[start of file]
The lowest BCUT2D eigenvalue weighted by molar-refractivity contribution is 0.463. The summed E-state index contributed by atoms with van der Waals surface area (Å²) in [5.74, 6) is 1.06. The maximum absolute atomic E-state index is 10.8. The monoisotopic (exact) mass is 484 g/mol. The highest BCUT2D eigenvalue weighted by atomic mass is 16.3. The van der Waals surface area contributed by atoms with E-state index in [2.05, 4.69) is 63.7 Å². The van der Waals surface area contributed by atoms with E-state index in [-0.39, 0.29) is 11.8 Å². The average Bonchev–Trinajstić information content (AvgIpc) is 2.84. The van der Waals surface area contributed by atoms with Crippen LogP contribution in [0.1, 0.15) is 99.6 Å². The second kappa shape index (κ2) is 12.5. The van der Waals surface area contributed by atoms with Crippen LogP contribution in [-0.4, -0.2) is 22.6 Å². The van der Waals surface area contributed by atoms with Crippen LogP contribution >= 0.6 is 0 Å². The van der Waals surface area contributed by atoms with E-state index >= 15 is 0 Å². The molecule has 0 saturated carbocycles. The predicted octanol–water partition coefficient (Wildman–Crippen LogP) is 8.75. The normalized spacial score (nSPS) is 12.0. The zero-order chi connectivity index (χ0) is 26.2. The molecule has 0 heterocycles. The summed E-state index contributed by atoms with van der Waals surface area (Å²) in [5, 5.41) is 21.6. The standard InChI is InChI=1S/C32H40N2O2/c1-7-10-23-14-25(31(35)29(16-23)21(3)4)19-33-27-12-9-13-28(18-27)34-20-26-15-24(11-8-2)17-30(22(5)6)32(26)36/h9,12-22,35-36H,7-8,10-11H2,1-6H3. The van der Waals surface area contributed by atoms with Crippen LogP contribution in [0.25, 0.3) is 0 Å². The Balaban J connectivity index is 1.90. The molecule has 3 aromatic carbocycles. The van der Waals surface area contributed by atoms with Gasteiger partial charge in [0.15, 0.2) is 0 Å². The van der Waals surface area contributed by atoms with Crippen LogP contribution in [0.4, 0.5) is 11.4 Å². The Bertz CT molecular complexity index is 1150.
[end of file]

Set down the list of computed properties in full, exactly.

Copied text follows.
The lowest BCUT2D eigenvalue weighted by molar-refractivity contribution is 0.463. The summed E-state index contributed by atoms with van der Waals surface area (Å²) in [5.74, 6) is 1.06. The maximum absolute atomic E-state index is 10.8. The monoisotopic (exact) mass is 484 g/mol. The highest BCUT2D eigenvalue weighted by atomic mass is 16.3. The van der Waals surface area contributed by atoms with E-state index in [2.05, 4.69) is 63.7 Å². The van der Waals surface area contributed by atoms with E-state index in [-0.39, 0.29) is 11.8 Å². The average Bonchev–Trinajstić information content (AvgIpc) is 2.84. The van der Waals surface area contributed by atoms with Crippen LogP contribution in [0.1, 0.15) is 99.6 Å². The second kappa shape index (κ2) is 12.5. The van der Waals surface area contributed by atoms with Crippen LogP contribution in [-0.4, -0.2) is 22.6 Å². The van der Waals surface area contributed by atoms with Crippen LogP contribution >= 0.6 is 0 Å². The van der Waals surface area contributed by atoms with E-state index >= 15 is 0 Å². The molecule has 0 saturated carbocycles. The predicted octanol–water partition coefficient (Wildman–Crippen LogP) is 8.75. The normalized spacial score (nSPS) is 12.0. The zero-order chi connectivity index (χ0) is 26.2. The molecule has 0 heterocycles. The summed E-state index contributed by atoms with van der Waals surface area (Å²) in [5, 5.41) is 21.6. The standard InChI is InChI=1S/C32H40N2O2/c1-7-10-23-14-25(31(35)29(16-23)21(3)4)19-33-27-12-9-13-28(18-27)34-20-26-15-24(11-8-2)17-30(22(5)6)32(26)36/h9,12-22,35-36H,7-8,10-11H2,1-6H3. The van der Waals surface area contributed by atoms with Crippen LogP contribution in [0.25, 0.3) is 0 Å². The Balaban J connectivity index is 1.90. The molecule has 3 aromatic carbocycles. The van der Waals surface area contributed by atoms with Gasteiger partial charge in [0.15, 0.2) is 0 Å². The van der Waals surface area contributed by atoms with Crippen LogP contribution in [0.4, 0.5) is 11.4 Å². The Bertz CT molecular complexity index is 1150.